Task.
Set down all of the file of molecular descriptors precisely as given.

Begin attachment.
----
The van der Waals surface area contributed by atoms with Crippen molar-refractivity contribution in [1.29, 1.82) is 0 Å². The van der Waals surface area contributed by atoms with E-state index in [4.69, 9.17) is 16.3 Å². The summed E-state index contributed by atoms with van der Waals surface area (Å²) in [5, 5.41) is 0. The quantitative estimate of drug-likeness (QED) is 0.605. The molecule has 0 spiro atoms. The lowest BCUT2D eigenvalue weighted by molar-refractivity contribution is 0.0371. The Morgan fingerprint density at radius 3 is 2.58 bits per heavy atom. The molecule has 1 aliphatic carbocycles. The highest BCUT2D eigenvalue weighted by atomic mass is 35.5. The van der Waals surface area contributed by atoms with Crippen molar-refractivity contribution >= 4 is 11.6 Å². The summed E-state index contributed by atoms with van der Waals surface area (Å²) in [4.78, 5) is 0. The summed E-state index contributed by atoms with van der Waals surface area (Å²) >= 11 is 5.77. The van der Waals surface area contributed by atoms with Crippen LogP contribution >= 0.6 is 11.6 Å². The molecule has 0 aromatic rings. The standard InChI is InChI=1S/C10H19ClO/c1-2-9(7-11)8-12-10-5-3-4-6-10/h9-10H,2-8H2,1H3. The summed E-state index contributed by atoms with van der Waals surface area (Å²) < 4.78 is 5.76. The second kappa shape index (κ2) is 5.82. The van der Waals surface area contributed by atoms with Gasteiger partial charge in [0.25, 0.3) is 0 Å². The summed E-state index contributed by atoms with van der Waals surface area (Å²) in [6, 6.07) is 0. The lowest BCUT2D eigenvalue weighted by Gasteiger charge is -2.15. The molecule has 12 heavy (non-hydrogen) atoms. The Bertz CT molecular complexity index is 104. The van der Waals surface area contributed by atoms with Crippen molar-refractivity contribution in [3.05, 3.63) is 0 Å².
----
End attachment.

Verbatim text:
The van der Waals surface area contributed by atoms with Crippen molar-refractivity contribution in [1.29, 1.82) is 0 Å². The van der Waals surface area contributed by atoms with E-state index in [4.69, 9.17) is 16.3 Å². The summed E-state index contributed by atoms with van der Waals surface area (Å²) in [5, 5.41) is 0. The quantitative estimate of drug-likeness (QED) is 0.605. The molecule has 0 spiro atoms. The lowest BCUT2D eigenvalue weighted by molar-refractivity contribution is 0.0371. The Morgan fingerprint density at radius 3 is 2.58 bits per heavy atom. The molecule has 1 aliphatic carbocycles. The highest BCUT2D eigenvalue weighted by atomic mass is 35.5. The van der Waals surface area contributed by atoms with Crippen molar-refractivity contribution >= 4 is 11.6 Å². The summed E-state index contributed by atoms with van der Waals surface area (Å²) in [4.78, 5) is 0. The summed E-state index contributed by atoms with van der Waals surface area (Å²) >= 11 is 5.77. The van der Waals surface area contributed by atoms with Crippen LogP contribution >= 0.6 is 11.6 Å². The molecule has 0 aromatic rings. The standard InChI is InChI=1S/C10H19ClO/c1-2-9(7-11)8-12-10-5-3-4-6-10/h9-10H,2-8H2,1H3. The summed E-state index contributed by atoms with van der Waals surface area (Å²) < 4.78 is 5.76. The second kappa shape index (κ2) is 5.82. The van der Waals surface area contributed by atoms with Gasteiger partial charge in [0.25, 0.3) is 0 Å². The summed E-state index contributed by atoms with van der Waals surface area (Å²) in [6, 6.07) is 0. The lowest BCUT2D eigenvalue weighted by Gasteiger charge is -2.15. The molecule has 12 heavy (non-hydrogen) atoms. The Bertz CT molecular complexity index is 104. The van der Waals surface area contributed by atoms with Crippen molar-refractivity contribution in [3.05, 3.63) is 0 Å².